And then we get classic junk science, which seems to be a thing with these early Argento films. The ‘last image can be recovered from the victim’s eyes’ nonsense. This is why I quit watching Fringe the first time it aired.  It’s still dumb… but it does look kinda cool, with eyeballs, lasers, glass globes, and a blurry image projected on a circular screen.


The end comes quickly after the reveal of the murderer. There’s some crappy pop psychology, slow motion bullet time (decades before The Matrix – though it’s pretty limited), slow motion car crash decapitations and more prog-rock soundtrack music than you can shake a stick at. Does it all make sense? Probably not, though it felt more coherent than some of Argento’s films.


The acting is fairly decent, if broad, and I was pleasantly surprised by the dubbing. Mimsy Farmer as Roberto’s wife Nina is a standout, as is Jean-Pierre Marielle as the detective Arrosio. The pace of the film is uneven, and there are segments that drag interminably, particularly the ‘party’ sequences. The final confrontation was also marred by the inclusion of several seconds that had been excluded from previous versions of the film. These are mostly part of a sequence in which the killer explains their actions and are all in Italian with no subtitles. So I was left with the impression that the killer had gone crazy because sometimes they just randomly speak in Italian.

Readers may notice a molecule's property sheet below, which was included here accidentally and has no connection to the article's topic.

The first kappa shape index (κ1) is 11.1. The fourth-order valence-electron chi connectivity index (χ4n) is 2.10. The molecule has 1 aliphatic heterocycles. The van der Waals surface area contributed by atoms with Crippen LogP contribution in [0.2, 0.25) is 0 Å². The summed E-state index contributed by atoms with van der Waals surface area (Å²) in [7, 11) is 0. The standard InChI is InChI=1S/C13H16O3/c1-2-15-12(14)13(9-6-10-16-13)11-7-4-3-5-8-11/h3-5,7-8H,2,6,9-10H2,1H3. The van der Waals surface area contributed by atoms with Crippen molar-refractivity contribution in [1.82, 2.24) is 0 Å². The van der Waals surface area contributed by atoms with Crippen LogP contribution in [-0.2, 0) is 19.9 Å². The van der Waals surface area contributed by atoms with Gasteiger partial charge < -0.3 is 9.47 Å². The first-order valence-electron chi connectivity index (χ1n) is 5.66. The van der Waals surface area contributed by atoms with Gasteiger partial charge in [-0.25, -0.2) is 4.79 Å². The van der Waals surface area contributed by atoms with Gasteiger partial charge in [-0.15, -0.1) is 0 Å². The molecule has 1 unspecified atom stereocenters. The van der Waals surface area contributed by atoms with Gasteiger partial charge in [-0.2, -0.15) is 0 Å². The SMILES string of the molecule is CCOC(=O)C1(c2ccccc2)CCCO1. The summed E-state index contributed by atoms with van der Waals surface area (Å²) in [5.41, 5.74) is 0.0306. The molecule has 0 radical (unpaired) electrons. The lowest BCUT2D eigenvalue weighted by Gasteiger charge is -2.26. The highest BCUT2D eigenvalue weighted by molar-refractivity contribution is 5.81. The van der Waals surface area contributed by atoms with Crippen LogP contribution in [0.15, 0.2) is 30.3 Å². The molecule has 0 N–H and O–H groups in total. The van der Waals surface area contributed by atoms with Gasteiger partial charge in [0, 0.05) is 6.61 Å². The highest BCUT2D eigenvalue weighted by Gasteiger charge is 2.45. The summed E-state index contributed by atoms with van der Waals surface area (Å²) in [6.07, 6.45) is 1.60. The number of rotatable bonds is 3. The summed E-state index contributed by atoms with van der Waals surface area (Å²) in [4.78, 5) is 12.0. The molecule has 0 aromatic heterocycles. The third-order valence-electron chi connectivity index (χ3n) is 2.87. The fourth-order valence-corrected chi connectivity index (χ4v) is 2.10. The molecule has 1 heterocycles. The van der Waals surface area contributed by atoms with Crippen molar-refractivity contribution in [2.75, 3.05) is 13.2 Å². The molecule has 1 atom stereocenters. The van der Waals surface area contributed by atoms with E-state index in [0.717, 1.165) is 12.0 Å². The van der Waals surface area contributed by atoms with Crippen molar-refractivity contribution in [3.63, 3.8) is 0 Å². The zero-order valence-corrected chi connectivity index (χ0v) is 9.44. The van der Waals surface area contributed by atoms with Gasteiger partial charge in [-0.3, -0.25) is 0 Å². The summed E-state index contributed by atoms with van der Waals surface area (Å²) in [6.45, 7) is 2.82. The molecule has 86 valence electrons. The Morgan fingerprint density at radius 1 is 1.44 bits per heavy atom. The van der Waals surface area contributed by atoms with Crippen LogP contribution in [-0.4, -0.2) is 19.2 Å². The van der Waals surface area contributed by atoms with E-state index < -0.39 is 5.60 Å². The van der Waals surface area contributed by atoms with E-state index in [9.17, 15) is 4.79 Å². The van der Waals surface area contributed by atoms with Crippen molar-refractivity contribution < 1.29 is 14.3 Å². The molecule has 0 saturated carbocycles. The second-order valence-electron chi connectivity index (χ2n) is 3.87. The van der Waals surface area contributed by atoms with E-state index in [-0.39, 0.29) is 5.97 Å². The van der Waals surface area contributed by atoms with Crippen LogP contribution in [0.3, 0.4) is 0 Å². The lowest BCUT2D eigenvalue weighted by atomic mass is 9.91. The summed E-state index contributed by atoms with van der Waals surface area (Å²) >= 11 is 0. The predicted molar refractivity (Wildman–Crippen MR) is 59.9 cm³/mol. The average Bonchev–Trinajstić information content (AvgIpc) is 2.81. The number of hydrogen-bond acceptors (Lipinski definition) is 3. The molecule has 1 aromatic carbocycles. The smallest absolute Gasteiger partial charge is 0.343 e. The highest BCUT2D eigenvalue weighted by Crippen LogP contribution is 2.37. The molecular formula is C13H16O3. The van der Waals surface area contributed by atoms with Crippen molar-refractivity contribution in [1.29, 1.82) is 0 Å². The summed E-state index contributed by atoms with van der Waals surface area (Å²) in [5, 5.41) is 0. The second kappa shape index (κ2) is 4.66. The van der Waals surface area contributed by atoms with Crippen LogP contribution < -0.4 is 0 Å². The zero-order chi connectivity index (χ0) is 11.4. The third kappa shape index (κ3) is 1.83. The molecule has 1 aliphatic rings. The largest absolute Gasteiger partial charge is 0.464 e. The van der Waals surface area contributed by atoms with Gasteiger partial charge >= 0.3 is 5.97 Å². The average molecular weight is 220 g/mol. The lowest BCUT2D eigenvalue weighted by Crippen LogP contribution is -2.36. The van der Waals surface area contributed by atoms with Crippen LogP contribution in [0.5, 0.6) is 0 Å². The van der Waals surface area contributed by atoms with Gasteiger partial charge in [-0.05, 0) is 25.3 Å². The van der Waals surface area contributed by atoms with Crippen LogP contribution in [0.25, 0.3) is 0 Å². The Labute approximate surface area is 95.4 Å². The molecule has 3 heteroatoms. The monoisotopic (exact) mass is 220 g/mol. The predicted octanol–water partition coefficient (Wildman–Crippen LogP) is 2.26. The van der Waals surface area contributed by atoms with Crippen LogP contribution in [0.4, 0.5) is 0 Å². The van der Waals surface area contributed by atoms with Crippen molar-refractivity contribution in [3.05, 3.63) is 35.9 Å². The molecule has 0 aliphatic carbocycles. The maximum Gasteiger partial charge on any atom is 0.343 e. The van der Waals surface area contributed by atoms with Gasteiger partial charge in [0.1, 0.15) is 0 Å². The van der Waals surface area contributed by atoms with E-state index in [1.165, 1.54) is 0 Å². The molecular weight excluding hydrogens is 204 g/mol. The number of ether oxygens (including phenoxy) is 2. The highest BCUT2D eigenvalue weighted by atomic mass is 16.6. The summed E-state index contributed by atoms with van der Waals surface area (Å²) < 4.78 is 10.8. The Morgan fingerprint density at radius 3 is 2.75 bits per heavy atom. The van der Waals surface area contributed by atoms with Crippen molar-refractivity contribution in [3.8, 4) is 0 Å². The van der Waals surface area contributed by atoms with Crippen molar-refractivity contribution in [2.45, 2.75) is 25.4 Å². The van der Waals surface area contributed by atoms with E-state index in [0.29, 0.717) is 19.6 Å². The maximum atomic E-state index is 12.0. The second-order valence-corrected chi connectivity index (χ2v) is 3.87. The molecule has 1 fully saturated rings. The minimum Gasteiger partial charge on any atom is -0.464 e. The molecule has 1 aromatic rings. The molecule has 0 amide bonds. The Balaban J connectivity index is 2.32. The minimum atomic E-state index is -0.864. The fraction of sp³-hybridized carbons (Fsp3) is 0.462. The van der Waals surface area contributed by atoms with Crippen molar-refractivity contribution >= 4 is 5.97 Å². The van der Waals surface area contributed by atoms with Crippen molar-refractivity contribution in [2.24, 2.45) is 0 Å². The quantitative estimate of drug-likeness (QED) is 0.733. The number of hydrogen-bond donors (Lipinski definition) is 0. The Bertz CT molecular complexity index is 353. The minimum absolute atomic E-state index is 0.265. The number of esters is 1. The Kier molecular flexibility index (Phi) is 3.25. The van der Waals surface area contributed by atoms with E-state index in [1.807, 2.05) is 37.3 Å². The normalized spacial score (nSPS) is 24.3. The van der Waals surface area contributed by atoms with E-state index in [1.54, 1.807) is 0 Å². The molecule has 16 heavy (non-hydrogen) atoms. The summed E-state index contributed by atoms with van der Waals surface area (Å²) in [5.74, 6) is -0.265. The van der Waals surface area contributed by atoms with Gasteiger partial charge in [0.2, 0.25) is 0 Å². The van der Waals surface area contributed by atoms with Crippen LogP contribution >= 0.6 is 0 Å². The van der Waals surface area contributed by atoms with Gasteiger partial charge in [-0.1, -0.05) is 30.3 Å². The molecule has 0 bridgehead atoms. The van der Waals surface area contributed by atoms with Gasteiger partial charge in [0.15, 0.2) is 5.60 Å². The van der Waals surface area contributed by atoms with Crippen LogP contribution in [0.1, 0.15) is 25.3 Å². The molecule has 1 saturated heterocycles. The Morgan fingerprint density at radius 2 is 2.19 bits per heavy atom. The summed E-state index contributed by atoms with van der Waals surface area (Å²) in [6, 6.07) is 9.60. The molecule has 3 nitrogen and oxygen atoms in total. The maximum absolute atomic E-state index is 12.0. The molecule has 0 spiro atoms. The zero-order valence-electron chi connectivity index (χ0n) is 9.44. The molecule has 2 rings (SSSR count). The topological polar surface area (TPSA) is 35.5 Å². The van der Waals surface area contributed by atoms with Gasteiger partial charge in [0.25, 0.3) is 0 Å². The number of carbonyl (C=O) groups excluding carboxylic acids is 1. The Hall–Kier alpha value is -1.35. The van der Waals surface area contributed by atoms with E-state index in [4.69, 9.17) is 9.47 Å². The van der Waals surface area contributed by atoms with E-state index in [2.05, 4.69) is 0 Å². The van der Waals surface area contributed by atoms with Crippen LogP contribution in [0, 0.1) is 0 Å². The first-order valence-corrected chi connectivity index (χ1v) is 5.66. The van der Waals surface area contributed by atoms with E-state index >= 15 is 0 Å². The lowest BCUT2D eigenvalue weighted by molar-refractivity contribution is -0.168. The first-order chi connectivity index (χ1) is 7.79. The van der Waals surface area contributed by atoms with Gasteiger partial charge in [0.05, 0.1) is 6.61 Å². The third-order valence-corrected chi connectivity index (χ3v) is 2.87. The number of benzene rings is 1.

The Bottom Line
Four Flies on Grey Velvet is a really enjoyable giallo with all that entails – including elaborate killings, stylish people and settings, and some convoluted plot twists. I like it quite a bit better than Cat o’ Nine Tails, but it’s not quite as well paced or interesting as The Bird With the Crystal Plumage. It DOES, however, feel the most like a true Dario Argento film out of the three and I can recommend it on that level alone. It may not represent Argento at the height of his powers, but it’s still a pretty entertaining film.

Author: Bob Cram

Would like to be mysterious but is instead, at best, slightly ambiguous.